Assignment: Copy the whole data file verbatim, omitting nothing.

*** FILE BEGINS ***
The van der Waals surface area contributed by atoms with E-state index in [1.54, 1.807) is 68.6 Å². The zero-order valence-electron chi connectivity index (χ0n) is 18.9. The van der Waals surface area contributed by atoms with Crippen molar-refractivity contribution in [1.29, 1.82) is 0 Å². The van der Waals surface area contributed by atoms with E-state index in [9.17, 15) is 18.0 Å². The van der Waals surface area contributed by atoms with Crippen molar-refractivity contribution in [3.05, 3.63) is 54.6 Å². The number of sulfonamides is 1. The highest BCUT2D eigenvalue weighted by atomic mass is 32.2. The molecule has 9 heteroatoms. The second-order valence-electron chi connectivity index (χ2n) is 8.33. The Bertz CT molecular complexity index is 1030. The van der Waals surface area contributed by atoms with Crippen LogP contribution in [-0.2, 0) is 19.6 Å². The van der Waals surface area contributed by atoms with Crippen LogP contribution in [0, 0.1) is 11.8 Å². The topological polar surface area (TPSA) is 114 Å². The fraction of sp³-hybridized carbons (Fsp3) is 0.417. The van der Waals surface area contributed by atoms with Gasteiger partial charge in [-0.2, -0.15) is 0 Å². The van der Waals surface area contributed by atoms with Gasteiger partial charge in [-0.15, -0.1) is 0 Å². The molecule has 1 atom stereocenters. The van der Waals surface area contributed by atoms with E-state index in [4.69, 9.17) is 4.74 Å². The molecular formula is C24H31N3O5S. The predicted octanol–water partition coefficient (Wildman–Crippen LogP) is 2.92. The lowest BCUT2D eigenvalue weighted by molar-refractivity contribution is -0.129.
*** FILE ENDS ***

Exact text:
The van der Waals surface area contributed by atoms with E-state index in [1.54, 1.807) is 68.6 Å². The zero-order valence-electron chi connectivity index (χ0n) is 18.9. The van der Waals surface area contributed by atoms with Crippen molar-refractivity contribution in [1.29, 1.82) is 0 Å². The van der Waals surface area contributed by atoms with E-state index in [9.17, 15) is 18.0 Å². The van der Waals surface area contributed by atoms with Crippen molar-refractivity contribution in [3.05, 3.63) is 54.6 Å². The number of sulfonamides is 1. The highest BCUT2D eigenvalue weighted by atomic mass is 32.2. The molecule has 9 heteroatoms. The second-order valence-electron chi connectivity index (χ2n) is 8.33. The Bertz CT molecular complexity index is 1030. The van der Waals surface area contributed by atoms with Crippen LogP contribution in [-0.2, 0) is 19.6 Å². The van der Waals surface area contributed by atoms with Crippen LogP contribution in [0, 0.1) is 11.8 Å². The topological polar surface area (TPSA) is 114 Å². The fraction of sp³-hybridized carbons (Fsp3) is 0.417. The van der Waals surface area contributed by atoms with Gasteiger partial charge in [-0.2, -0.15) is 0 Å². The van der Waals surface area contributed by atoms with Gasteiger partial charge in [-0.15, -0.1) is 0 Å². The molecule has 1 atom stereocenters. The van der Waals surface area contributed by atoms with E-state index in [4.69, 9.17) is 4.74 Å². The molecular formula is C24H31N3O5S. The predicted octanol–water partition coefficient (Wildman–Crippen LogP) is 2.92. The lowest BCUT2D eigenvalue weighted by molar-refractivity contribution is -0.129.